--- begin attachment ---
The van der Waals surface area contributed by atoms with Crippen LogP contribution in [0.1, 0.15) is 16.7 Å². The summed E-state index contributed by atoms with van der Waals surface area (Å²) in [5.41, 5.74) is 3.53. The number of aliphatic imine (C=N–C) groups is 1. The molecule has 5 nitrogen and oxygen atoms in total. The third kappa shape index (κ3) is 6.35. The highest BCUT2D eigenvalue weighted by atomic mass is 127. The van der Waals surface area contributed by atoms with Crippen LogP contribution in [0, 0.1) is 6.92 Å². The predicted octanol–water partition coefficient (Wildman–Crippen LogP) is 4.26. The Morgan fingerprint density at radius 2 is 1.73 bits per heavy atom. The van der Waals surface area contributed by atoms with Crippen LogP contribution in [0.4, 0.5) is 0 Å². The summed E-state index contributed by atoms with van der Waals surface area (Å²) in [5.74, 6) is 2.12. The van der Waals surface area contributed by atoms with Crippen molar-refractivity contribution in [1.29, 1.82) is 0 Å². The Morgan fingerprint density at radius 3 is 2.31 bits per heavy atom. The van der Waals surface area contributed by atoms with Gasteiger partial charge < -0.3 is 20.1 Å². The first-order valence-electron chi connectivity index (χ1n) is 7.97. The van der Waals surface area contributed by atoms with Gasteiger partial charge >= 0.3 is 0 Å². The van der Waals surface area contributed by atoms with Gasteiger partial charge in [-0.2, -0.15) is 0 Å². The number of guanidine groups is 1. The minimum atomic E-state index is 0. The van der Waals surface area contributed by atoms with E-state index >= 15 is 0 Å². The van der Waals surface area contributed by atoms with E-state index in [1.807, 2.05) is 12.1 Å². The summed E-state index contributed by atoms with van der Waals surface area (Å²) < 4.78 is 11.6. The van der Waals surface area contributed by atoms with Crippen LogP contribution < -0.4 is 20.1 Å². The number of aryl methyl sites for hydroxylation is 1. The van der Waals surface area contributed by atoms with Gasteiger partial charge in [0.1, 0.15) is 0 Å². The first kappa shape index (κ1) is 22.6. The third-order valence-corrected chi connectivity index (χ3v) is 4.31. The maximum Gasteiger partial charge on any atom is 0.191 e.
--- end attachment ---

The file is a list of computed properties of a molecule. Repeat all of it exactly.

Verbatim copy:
The van der Waals surface area contributed by atoms with Crippen LogP contribution in [0.1, 0.15) is 16.7 Å². The summed E-state index contributed by atoms with van der Waals surface area (Å²) in [5.41, 5.74) is 3.53. The number of aliphatic imine (C=N–C) groups is 1. The molecule has 5 nitrogen and oxygen atoms in total. The third kappa shape index (κ3) is 6.35. The highest BCUT2D eigenvalue weighted by atomic mass is 127. The van der Waals surface area contributed by atoms with Crippen LogP contribution in [0, 0.1) is 6.92 Å². The predicted octanol–water partition coefficient (Wildman–Crippen LogP) is 4.26. The Morgan fingerprint density at radius 2 is 1.73 bits per heavy atom. The van der Waals surface area contributed by atoms with Crippen LogP contribution in [0.4, 0.5) is 0 Å². The summed E-state index contributed by atoms with van der Waals surface area (Å²) in [5.74, 6) is 2.12. The van der Waals surface area contributed by atoms with Crippen molar-refractivity contribution in [1.29, 1.82) is 0 Å². The Morgan fingerprint density at radius 3 is 2.31 bits per heavy atom. The van der Waals surface area contributed by atoms with Gasteiger partial charge < -0.3 is 20.1 Å². The first-order valence-electron chi connectivity index (χ1n) is 7.97. The van der Waals surface area contributed by atoms with Gasteiger partial charge >= 0.3 is 0 Å². The van der Waals surface area contributed by atoms with Gasteiger partial charge in [-0.2, -0.15) is 0 Å². The number of guanidine groups is 1. The minimum atomic E-state index is 0. The van der Waals surface area contributed by atoms with E-state index >= 15 is 0 Å². The van der Waals surface area contributed by atoms with E-state index in [1.807, 2.05) is 12.1 Å². The summed E-state index contributed by atoms with van der Waals surface area (Å²) < 4.78 is 11.6. The van der Waals surface area contributed by atoms with Crippen LogP contribution < -0.4 is 20.1 Å². The number of aryl methyl sites for hydroxylation is 1. The van der Waals surface area contributed by atoms with Gasteiger partial charge in [0.1, 0.15) is 0 Å². The first kappa shape index (κ1) is 22.6. The third-order valence-corrected chi connectivity index (χ3v) is 4.31. The maximum Gasteiger partial charge on any atom is 0.191 e.